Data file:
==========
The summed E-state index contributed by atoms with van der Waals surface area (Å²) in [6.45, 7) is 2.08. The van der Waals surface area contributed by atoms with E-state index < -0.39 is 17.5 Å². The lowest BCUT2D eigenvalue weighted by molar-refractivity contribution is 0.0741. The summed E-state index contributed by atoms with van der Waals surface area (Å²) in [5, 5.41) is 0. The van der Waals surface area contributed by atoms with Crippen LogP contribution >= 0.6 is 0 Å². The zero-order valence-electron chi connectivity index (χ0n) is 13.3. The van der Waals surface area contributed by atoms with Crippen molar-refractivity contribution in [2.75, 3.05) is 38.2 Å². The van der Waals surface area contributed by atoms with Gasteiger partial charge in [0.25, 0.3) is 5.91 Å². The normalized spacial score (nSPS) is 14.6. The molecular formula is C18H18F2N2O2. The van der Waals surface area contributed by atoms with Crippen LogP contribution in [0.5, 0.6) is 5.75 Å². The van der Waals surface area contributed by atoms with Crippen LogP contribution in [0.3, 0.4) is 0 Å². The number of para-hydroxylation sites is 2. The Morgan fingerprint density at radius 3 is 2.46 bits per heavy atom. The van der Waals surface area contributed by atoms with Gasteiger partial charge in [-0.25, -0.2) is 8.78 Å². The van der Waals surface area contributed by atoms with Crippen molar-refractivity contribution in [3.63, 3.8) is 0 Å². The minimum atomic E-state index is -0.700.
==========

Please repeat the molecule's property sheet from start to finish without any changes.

The summed E-state index contributed by atoms with van der Waals surface area (Å²) in [6.45, 7) is 2.08. The van der Waals surface area contributed by atoms with E-state index < -0.39 is 17.5 Å². The lowest BCUT2D eigenvalue weighted by molar-refractivity contribution is 0.0741. The summed E-state index contributed by atoms with van der Waals surface area (Å²) in [5, 5.41) is 0. The van der Waals surface area contributed by atoms with Crippen LogP contribution >= 0.6 is 0 Å². The zero-order valence-electron chi connectivity index (χ0n) is 13.3. The van der Waals surface area contributed by atoms with Crippen molar-refractivity contribution in [2.75, 3.05) is 38.2 Å². The van der Waals surface area contributed by atoms with Gasteiger partial charge in [0.25, 0.3) is 5.91 Å². The normalized spacial score (nSPS) is 14.6. The molecular formula is C18H18F2N2O2. The van der Waals surface area contributed by atoms with Crippen LogP contribution in [0.5, 0.6) is 5.75 Å². The van der Waals surface area contributed by atoms with Crippen LogP contribution in [0.3, 0.4) is 0 Å². The number of para-hydroxylation sites is 2. The Morgan fingerprint density at radius 3 is 2.46 bits per heavy atom. The van der Waals surface area contributed by atoms with Gasteiger partial charge in [-0.25, -0.2) is 8.78 Å². The van der Waals surface area contributed by atoms with Crippen molar-refractivity contribution in [3.63, 3.8) is 0 Å². The minimum atomic E-state index is -0.700.